Sunday 9 August 2009

Racists on the Streets of Birmingham

Here are a couple of short videos from yesterday's demonstration/provocation by the English and Welsh Defence League, a group of so-called concerned citizens who took to Birmingham's streets to protest against Muslim "extremism". They claim not to be racist - and yet this pathetic gaggle of fascists and losers chose to demonstrate In a city where 21 per cent of the population are south Asian. They deny having any links with the BNP, and yet one of its leading activists was or is a member of Nazi Nick's mob.

Unite Against Fascism and the local labour movement turned out to make sure this squalid little gathering did not go unchallenged:

According to the BBC there were 33 arrests and a number of incidents that, if true, have no place in the anti-fascist movement. That said the level of disturbance was such it may be unlikely any police force will acquiesce to similar demonstrations in future.


Anonymous said...

a Militant Twist?

Just seems like standard student politics.

Phil said...

Would this be the same anonymous who spent less than 30 seconds on the blog at 2am this morning?

Anyway, here's a report of what happened on Saturday from Ger Francis if Respect. This originally appeared on Socialist Unity:

Re Saturday’s protest. It was a success. I thought around 350-400 anti-fascists turned up. Other than a few mentally deranged boneheads the fascists were largely reduced to some drink sodden posing well away from our protest, no doubt grateful for their police protection. While I expect there to be some hue and cry in the media about violence on the anti-fascist side, the simple fact is this: if a bunch of racists are allowed to protest in any part of Birmingham, and especially its city centre, violence is an inevitability. It was important the previous fascist provocation was responded to and UAF are to be congratulated for organising Saturday’s response.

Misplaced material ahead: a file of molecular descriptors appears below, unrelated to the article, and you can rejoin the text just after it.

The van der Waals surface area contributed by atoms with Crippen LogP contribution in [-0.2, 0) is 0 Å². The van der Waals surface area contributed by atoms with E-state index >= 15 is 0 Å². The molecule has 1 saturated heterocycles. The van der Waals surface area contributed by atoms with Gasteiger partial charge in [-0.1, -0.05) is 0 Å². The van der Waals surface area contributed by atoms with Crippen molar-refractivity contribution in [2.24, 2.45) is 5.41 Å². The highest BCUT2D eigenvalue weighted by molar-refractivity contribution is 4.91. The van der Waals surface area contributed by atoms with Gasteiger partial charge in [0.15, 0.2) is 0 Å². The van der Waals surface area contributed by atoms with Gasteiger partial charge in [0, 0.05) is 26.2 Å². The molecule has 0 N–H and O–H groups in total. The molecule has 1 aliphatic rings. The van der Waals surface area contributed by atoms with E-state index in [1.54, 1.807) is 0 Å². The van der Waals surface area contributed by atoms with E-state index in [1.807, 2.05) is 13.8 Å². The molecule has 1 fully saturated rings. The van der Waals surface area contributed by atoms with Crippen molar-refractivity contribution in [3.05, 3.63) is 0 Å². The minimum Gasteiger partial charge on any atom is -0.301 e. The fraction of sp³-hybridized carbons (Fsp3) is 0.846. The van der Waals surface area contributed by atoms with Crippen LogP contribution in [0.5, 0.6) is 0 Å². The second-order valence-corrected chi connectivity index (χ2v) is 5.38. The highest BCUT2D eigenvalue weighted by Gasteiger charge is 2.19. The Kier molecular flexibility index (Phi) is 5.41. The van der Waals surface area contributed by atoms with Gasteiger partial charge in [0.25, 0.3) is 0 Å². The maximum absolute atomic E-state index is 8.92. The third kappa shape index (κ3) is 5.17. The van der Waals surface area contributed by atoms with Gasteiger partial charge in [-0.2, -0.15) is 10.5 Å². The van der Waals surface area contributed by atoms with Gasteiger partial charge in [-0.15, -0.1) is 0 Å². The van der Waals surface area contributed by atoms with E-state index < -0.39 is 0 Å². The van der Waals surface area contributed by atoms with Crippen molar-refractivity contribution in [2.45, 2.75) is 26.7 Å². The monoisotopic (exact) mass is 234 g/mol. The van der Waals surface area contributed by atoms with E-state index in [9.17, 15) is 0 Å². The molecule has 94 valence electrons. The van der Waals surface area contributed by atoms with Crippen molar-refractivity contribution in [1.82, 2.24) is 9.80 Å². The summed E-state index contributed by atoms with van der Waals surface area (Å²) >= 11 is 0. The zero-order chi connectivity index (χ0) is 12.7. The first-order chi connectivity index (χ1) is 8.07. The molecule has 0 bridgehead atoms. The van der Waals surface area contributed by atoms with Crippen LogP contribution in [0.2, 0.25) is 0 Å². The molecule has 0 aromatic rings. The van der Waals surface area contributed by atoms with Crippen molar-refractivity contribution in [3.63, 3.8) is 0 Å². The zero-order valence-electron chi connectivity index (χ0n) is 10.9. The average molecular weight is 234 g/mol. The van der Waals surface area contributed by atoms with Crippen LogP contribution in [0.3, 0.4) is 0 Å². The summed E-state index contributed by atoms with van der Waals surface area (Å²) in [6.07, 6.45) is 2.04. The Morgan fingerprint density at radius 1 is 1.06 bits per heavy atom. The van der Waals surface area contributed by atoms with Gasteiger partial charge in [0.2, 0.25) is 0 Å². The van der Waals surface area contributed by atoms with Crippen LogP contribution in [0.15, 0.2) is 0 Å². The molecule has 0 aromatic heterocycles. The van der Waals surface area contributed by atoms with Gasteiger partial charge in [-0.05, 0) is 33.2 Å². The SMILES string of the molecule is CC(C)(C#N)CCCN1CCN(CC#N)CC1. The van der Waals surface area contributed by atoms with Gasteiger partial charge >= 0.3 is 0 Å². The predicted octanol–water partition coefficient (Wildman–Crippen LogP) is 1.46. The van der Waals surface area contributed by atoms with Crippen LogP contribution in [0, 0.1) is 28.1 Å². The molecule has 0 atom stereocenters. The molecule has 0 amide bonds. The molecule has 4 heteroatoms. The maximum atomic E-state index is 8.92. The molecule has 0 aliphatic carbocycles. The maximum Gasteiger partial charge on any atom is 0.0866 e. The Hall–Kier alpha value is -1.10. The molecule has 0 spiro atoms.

The anti-fascist demonstration was not, however, without weaknesses. If we are to better strengthen anti-fascist activity in the city for the future it is important to acknowledge these, hence the emphasis of my comments are one of fraternal criticism.